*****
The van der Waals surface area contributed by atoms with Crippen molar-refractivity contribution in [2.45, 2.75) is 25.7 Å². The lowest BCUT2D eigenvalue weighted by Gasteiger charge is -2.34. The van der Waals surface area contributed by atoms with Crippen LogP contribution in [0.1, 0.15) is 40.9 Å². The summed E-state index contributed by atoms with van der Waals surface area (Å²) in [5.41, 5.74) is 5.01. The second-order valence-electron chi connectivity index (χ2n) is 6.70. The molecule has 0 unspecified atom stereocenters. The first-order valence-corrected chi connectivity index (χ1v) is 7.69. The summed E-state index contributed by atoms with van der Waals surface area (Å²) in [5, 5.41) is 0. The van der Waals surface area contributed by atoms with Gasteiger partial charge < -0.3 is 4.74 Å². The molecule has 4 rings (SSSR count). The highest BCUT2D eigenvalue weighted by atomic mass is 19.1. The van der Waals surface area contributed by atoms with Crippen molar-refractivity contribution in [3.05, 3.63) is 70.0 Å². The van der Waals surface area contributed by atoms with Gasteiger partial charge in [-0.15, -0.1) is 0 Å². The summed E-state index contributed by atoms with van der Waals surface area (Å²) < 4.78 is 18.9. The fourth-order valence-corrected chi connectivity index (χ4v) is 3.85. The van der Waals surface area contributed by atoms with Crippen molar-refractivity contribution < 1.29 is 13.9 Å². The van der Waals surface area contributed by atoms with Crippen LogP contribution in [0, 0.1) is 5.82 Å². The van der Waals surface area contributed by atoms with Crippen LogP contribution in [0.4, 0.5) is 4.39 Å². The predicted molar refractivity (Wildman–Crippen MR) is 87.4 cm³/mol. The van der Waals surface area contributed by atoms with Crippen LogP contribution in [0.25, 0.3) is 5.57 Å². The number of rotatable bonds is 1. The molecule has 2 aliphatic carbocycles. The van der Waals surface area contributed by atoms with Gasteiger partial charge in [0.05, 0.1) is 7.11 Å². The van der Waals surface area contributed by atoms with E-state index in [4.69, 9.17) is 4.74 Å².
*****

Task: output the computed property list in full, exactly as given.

The van der Waals surface area contributed by atoms with Crippen molar-refractivity contribution in [2.45, 2.75) is 25.7 Å². The lowest BCUT2D eigenvalue weighted by Gasteiger charge is -2.34. The van der Waals surface area contributed by atoms with Crippen LogP contribution in [0.1, 0.15) is 40.9 Å². The summed E-state index contributed by atoms with van der Waals surface area (Å²) in [5.41, 5.74) is 5.01. The second-order valence-electron chi connectivity index (χ2n) is 6.70. The molecule has 0 unspecified atom stereocenters. The first-order valence-corrected chi connectivity index (χ1v) is 7.69. The summed E-state index contributed by atoms with van der Waals surface area (Å²) in [5, 5.41) is 0. The van der Waals surface area contributed by atoms with Gasteiger partial charge < -0.3 is 4.74 Å². The molecule has 4 rings (SSSR count). The highest BCUT2D eigenvalue weighted by atomic mass is 19.1. The van der Waals surface area contributed by atoms with Crippen molar-refractivity contribution in [3.05, 3.63) is 70.0 Å². The van der Waals surface area contributed by atoms with Gasteiger partial charge in [-0.15, -0.1) is 0 Å². The summed E-state index contributed by atoms with van der Waals surface area (Å²) < 4.78 is 18.9. The fourth-order valence-corrected chi connectivity index (χ4v) is 3.85. The van der Waals surface area contributed by atoms with Crippen molar-refractivity contribution < 1.29 is 13.9 Å². The van der Waals surface area contributed by atoms with Crippen LogP contribution in [0, 0.1) is 5.82 Å². The van der Waals surface area contributed by atoms with Crippen LogP contribution in [0.4, 0.5) is 4.39 Å². The predicted molar refractivity (Wildman–Crippen MR) is 87.4 cm³/mol. The van der Waals surface area contributed by atoms with Crippen LogP contribution in [0.25, 0.3) is 5.57 Å². The number of rotatable bonds is 1. The molecule has 2 aliphatic carbocycles. The van der Waals surface area contributed by atoms with Gasteiger partial charge in [0.05, 0.1) is 7.11 Å². The van der Waals surface area contributed by atoms with E-state index in [4.69, 9.17) is 4.74 Å².